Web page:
In conclusion, environments are just like any other card: you run it when it's the best pick for the slot and works towards what your deck is trying to do. You figure out if you want the card even against people who don't have environments, and if you do, then you run it.

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Re: Environments in Deckbuilding: When and Why

★ Guide

I think three of an environment you like is a good rule of thumb. IMO environments are slightly more useful (and slightly more of them are useful) than you make them out to be... however, I have seen decks with no business doing so running six environments, virtually guaranteeing they’re going to end up with a dead card at some point in the game. This is obviously overkill. No deck should ever run six environments.

 

Unless it should.

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Re: Environments in Deckbuilding: When and Why

★ Guide

But, yeah. Basically there are two ways of winning. You can win by winning the environment game... or you can win by not playing it at all.

 

Same is true for gravestones. You don’t want to be forced to play your only Stone zombie late game V. Guardian, because it’s going to get ate. Better are 20 gravestone zombies or 0.

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Re: Environments in Deckbuilding: When and Why

★★★★ Novice

The main point is that you shouldn't run environments simply for the sake of it, because that does more harm than help. You should be running them because they do something for your deck that works with your gameplan and does so better than your other card options. You can definitely argue that for some specific decks there's more environments than I just listed that are useful, I mostly only listed the ones that are more general (and I guess bog, but bog is really good right now). Graveyard and Laser Base are the kind of borderline stuff that you can definitely find good applications for, such as in the deck you provided.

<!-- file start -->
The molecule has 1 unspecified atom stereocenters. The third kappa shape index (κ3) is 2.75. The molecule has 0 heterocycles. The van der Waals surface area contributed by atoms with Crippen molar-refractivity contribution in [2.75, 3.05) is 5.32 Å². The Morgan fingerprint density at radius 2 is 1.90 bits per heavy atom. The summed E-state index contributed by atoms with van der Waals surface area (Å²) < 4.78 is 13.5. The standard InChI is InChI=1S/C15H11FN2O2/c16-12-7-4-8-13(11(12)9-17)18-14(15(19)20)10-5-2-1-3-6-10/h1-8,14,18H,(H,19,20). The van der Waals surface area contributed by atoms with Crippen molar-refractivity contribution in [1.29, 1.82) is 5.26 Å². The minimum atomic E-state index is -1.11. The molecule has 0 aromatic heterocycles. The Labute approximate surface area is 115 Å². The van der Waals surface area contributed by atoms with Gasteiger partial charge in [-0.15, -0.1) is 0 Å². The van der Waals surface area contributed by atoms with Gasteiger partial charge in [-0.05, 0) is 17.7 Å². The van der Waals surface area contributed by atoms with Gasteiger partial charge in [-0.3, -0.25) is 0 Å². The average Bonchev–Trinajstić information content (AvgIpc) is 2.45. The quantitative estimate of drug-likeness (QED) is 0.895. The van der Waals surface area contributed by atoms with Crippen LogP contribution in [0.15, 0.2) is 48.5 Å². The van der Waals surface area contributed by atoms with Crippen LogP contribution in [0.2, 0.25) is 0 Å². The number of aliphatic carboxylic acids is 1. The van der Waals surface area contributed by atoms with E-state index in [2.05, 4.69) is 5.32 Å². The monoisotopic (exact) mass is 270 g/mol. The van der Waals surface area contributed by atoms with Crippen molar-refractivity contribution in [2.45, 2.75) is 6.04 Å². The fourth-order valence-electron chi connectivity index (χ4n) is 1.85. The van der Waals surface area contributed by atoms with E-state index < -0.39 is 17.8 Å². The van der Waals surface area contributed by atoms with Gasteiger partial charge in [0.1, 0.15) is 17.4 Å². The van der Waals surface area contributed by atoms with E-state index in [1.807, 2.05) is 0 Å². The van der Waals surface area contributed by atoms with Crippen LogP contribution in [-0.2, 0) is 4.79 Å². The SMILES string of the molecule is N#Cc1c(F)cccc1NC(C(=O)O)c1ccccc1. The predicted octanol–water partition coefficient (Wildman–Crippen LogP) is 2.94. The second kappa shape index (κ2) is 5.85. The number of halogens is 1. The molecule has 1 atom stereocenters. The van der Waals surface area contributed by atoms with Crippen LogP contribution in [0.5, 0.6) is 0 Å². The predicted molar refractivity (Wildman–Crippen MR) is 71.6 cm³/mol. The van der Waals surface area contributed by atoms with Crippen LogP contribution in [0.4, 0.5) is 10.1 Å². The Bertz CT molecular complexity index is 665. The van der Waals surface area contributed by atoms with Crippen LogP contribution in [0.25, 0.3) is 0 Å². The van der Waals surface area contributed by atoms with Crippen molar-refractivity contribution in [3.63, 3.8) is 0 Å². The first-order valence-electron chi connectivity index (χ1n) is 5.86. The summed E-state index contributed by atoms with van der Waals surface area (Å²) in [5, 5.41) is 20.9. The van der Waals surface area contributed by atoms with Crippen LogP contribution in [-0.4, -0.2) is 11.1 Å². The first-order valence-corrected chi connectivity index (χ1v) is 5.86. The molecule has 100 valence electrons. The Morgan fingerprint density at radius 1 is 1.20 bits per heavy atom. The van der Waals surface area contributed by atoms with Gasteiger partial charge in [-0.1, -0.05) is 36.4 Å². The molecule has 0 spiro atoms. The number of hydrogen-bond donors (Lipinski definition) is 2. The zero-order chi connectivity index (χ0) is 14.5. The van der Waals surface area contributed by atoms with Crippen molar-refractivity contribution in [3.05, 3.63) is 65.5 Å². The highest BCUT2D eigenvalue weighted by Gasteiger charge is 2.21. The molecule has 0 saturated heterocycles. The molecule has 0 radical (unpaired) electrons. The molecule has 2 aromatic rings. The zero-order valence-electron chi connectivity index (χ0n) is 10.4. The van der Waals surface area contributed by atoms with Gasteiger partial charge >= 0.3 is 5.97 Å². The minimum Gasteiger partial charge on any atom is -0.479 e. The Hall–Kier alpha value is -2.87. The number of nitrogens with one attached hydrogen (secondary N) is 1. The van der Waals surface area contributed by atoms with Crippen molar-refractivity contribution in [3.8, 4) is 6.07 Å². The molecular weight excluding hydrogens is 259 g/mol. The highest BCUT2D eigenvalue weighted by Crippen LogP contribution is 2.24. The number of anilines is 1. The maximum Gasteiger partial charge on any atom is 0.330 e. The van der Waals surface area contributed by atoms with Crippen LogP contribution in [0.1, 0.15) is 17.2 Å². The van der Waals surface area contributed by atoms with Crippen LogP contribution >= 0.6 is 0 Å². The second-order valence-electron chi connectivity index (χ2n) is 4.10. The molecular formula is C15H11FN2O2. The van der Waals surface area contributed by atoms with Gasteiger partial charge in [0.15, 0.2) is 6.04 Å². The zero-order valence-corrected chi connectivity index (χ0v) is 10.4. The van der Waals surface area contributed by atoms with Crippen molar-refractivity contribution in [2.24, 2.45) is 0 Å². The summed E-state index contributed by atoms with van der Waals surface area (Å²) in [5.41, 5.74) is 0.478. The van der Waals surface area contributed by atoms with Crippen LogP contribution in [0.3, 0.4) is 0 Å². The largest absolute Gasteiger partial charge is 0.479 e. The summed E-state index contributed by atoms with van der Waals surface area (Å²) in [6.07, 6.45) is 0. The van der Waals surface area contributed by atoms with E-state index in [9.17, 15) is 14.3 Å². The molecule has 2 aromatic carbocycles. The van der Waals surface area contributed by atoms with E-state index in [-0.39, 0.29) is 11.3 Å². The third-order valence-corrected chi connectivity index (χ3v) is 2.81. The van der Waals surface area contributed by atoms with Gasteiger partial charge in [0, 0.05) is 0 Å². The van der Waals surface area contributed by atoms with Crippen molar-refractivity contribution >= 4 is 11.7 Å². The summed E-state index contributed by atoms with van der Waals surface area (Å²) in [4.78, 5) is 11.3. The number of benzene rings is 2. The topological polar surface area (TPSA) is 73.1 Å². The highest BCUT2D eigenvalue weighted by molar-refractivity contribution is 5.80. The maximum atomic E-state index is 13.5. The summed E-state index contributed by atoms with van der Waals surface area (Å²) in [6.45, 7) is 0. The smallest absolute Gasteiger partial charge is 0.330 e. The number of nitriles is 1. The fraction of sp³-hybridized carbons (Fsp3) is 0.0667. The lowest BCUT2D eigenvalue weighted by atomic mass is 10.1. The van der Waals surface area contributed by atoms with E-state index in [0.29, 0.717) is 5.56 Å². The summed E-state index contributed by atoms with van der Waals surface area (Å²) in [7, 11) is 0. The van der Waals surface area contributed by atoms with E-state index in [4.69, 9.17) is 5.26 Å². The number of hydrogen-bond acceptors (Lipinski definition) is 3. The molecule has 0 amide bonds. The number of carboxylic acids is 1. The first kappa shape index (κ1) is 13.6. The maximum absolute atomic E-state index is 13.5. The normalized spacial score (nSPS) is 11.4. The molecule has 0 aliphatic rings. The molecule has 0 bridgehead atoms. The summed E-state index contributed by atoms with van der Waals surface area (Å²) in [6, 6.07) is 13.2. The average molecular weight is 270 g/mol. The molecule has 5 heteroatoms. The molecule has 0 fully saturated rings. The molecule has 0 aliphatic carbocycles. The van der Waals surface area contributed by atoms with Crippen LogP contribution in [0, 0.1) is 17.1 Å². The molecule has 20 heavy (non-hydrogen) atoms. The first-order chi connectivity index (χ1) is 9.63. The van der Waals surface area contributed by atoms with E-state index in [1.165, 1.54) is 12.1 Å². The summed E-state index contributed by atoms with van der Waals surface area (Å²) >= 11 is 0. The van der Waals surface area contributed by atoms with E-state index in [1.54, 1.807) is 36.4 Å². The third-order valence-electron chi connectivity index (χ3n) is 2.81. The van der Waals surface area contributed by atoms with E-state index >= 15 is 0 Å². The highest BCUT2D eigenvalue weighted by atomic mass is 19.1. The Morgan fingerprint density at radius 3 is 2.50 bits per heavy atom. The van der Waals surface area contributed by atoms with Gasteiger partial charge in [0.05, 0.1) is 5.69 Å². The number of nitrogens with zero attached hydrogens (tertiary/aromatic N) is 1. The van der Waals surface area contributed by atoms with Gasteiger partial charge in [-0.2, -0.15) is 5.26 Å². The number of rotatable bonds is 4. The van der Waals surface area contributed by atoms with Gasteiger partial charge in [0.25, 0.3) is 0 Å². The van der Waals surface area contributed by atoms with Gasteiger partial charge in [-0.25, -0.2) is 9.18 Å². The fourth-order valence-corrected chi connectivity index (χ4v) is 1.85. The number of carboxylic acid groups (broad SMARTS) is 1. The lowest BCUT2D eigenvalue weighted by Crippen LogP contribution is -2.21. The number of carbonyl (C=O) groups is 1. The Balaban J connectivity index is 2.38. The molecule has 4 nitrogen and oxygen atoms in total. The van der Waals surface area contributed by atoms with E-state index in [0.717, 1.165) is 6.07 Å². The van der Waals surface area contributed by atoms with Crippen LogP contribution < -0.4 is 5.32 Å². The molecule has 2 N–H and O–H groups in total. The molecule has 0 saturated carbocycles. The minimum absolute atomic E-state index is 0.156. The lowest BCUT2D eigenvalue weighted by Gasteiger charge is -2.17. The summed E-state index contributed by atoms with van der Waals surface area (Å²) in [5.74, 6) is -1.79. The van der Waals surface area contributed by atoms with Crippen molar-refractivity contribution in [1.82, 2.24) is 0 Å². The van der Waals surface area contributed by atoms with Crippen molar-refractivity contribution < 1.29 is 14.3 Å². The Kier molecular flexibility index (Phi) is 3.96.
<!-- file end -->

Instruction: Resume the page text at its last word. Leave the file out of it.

And yeah, very few decks have any buisness running more than one type of environment. The vast majority don't have two that are worth justifying in general, and overlapping them just causes even more problems.

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Re: Environments in Deckbuilding: When and Why

★ Guide

My Imp deck is virtually guaranteed to win the Environment Game. So if you want to win the Game, you might be better off not playing them. (Thus it is both point and counterpoint to your argument.)

 

Zero environments is viable with any hero that doesn’t have three environment superpowers and access to Excavator Zombie.

 

Do we agree?

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Re: Environments in Deckbuilding: When and Why

★★★★ Novice

No, I think it's all point to my argument. Your deck runs envrionments because they fit with your plan, which I fully support. In turn, even though you have environments, running strictly to counter them is a poor idea, which I also support.

Zero environments is definitely viable on anyone who isn't HG, yes. HG is kinda forced into it a bit since he has his supers, which means he wants excavator, which means he wants some other environments too. It fits right into his gameplan. Nobody else has that kind of dynamic. That being said you still don't have to go 0, you just need to remember it's an option if you have better cards to run.